Not only is the Apple-1 motherboard one of relatively few working units still in existence in 2017, but it also includes some unusual modifications by its original owner — with the original 4K of RAM boosted up to a whopping total of 12K.

Working Apple-1 disappoints at auction

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Apple-1
The Apple-1 went for a bargain $112,000.
Photo: Auction Team Breker

A rare functioning Apple-1 computer has sold for $112,000 at auction in Berlin — considerably less than the predicted $200,000-$334,000 auctioneers expected it to fetch.

Given that, in 2014, another Apple-1 computer sold at auction for an incredible $905,000, it’s proof positive that the spike in Apple-1 prices which followed Steve Jobs’ death is most likely over.

Today in Apple history: Apple-1 starts a revolution

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The Apple-1 in all its glory!
Photo: Auction Team Breker

April11April 11, 1976: Apple releases its first computer, the Apple-1.

Designed and hand-built by Steve Wozniak, the computers are sold wholesale by “Steven” Jobs. To finance their manufacturing, Wozniak sells his HP-65 calculator for $500, while Jobs sells his VW van. Years later, in 2014, a working Apple-1 will sell at auction for $905,000.

Steve Jobs’ original Apple-1 is going on display

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New exhibition will show off the most important computer in Apple history.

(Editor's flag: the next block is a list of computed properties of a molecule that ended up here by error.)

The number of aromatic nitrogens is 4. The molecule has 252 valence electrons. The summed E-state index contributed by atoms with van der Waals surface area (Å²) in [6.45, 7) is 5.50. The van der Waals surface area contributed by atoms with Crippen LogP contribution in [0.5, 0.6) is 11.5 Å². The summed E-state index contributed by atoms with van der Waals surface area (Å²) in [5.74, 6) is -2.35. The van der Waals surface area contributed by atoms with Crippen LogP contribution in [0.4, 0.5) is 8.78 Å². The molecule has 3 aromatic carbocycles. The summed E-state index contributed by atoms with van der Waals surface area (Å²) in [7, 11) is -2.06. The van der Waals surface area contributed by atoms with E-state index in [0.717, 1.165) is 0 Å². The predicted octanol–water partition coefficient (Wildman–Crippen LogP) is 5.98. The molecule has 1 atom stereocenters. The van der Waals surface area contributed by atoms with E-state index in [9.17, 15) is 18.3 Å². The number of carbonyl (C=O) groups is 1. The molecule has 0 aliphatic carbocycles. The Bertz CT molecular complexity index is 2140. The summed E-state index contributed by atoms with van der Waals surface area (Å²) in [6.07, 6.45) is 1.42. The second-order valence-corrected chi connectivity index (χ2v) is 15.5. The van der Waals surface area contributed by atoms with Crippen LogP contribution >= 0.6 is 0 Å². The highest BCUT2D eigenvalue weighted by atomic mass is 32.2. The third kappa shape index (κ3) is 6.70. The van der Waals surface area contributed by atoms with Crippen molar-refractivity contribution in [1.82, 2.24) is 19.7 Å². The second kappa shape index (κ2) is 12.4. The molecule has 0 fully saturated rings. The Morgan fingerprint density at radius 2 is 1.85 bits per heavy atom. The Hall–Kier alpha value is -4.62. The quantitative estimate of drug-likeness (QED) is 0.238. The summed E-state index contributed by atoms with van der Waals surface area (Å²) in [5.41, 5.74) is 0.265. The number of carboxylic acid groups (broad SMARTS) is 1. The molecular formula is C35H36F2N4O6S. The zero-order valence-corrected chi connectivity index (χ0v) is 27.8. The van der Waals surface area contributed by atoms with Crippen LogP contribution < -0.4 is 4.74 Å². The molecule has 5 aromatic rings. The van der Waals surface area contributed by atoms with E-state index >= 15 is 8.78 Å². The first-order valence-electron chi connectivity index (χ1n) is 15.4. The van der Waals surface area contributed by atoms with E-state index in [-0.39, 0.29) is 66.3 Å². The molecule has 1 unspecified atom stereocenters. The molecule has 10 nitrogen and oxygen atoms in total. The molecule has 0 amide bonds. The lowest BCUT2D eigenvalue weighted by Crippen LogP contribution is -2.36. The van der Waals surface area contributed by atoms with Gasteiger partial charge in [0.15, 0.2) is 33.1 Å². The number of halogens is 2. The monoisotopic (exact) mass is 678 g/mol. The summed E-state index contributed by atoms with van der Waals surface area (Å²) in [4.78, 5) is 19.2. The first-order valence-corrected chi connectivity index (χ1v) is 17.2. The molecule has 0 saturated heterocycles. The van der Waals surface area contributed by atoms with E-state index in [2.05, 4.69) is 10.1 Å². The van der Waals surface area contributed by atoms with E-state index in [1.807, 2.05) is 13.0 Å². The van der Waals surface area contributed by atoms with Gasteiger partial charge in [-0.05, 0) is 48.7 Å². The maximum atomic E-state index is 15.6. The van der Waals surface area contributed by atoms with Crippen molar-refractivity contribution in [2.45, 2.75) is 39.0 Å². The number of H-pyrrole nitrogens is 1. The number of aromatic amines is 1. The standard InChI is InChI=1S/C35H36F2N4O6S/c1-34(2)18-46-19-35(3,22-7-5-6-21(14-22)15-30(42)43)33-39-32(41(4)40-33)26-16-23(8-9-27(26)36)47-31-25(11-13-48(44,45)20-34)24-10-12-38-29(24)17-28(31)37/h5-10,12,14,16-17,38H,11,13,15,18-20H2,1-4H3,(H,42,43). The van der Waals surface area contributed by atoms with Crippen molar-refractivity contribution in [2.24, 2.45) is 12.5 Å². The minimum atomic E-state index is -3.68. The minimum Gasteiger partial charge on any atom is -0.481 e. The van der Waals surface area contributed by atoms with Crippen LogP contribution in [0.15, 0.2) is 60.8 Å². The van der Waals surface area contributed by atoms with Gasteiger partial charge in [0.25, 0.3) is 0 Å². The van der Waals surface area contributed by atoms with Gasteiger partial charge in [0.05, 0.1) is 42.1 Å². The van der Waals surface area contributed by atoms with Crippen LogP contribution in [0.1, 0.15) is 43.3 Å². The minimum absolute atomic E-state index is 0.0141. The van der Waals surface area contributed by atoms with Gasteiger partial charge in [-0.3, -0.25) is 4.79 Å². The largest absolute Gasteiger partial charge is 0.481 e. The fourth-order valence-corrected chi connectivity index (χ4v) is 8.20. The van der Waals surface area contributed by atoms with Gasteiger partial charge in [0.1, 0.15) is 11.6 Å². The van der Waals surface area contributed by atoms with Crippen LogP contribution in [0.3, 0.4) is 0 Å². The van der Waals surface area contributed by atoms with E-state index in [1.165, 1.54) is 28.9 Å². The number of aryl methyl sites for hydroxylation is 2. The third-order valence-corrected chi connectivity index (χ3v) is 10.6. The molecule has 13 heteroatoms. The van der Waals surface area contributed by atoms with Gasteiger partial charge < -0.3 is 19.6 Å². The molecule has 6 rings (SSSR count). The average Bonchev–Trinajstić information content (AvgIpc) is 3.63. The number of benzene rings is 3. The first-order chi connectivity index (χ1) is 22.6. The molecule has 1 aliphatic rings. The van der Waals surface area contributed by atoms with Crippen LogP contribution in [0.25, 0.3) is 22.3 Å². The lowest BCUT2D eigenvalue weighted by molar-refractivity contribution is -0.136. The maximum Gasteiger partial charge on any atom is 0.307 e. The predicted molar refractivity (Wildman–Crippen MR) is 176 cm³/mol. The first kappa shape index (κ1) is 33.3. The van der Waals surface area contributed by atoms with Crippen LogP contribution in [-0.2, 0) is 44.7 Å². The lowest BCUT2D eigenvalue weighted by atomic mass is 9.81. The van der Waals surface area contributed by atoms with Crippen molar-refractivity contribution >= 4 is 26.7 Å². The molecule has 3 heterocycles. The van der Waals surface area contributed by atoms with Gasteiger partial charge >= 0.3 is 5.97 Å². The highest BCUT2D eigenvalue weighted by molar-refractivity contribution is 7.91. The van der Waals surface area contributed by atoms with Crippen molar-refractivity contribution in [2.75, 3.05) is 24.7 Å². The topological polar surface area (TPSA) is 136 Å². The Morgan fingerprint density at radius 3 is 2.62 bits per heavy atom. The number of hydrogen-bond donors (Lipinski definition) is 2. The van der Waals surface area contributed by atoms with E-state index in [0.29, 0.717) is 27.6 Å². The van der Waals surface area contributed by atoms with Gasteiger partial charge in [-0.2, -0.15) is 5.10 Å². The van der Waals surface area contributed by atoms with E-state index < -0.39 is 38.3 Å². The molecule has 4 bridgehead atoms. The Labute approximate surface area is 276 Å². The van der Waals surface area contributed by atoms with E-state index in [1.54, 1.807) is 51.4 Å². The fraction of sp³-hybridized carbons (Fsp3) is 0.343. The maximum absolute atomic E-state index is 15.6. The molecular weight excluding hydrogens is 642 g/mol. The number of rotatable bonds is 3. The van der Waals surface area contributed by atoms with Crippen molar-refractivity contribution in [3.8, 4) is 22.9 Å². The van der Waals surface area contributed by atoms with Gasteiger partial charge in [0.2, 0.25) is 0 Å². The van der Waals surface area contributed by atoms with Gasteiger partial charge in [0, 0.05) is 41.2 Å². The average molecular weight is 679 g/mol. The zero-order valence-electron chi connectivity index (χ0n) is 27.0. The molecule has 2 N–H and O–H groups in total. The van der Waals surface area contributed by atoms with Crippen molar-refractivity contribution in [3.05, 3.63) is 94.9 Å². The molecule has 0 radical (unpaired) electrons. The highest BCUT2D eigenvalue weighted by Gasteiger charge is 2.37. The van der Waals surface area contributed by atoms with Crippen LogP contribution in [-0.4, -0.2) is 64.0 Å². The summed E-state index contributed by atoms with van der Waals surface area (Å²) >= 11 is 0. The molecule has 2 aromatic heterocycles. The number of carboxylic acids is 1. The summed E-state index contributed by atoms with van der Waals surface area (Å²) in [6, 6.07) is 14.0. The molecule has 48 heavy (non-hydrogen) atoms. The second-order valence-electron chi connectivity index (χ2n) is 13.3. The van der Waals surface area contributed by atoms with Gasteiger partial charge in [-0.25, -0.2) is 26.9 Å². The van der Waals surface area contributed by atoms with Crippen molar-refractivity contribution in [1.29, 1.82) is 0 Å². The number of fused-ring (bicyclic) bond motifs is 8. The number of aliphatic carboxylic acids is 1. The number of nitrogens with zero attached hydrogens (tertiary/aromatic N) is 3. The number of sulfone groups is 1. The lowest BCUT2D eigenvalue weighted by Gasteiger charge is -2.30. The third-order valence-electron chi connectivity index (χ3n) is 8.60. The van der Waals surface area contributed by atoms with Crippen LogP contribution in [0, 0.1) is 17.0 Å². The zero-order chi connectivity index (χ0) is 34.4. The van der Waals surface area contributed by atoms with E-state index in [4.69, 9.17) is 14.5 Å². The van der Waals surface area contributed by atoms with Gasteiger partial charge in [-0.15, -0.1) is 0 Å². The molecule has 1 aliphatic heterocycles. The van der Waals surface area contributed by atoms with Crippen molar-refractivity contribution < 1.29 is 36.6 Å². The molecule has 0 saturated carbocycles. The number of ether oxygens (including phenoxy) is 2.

Photo: Living Computers

An ultra-rare Apple-1 prototype used by Steve Jobs as a demo unit is going on display at a Seattle computer museum. It’s the crown jewel of an impressive collection of vintage Apple gear that will be housed in a new wing opening Friday at Living Computers: Museum + Labs.

Lāth Carlson, the museum’s executive director, calls the Apple prototype “the most important computer in history” — and also “the most boring to look at.”

Today in Apple history: Homebrew Computer Club meets for first time

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Steve Jobs and Steve Wozniak make important connections at the Homebrew Computer Club.
Steve Jobs and Wozniak learned some valuable lessons at Homebrew.
Photo: Apple

March3 March 3, 1975: The Homebrew Computer Club, a hobbyist group that helps spark the personal computing revolution, holds it first meeting in Menlo Park, California.

A forum for computer geeks at a time when few others cared, regular attendee Steve Wozniak and his friend Steve Jobs will eventually show off the first Apple-1 unit at the club.

Bids for Apple-1 computer built by Steve Jobs pass $500,000

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Could this become the most expensive Apple-1 to ever sell at auction?
Photo: Charitybuzz

Online bids for an original Apple-1 computer, reportedly built by Steve Jobs, have passed $500,000.

The so-called “Celebration” Apple-1 comes with period correct power supply, original Apple-1 ACI cassette board, Apple-1 BASIC cassettes, original marketing material, and the most complete documentation set of the known Apple-1 boards. Only around 60 Apple-1 units are thought to still exist today.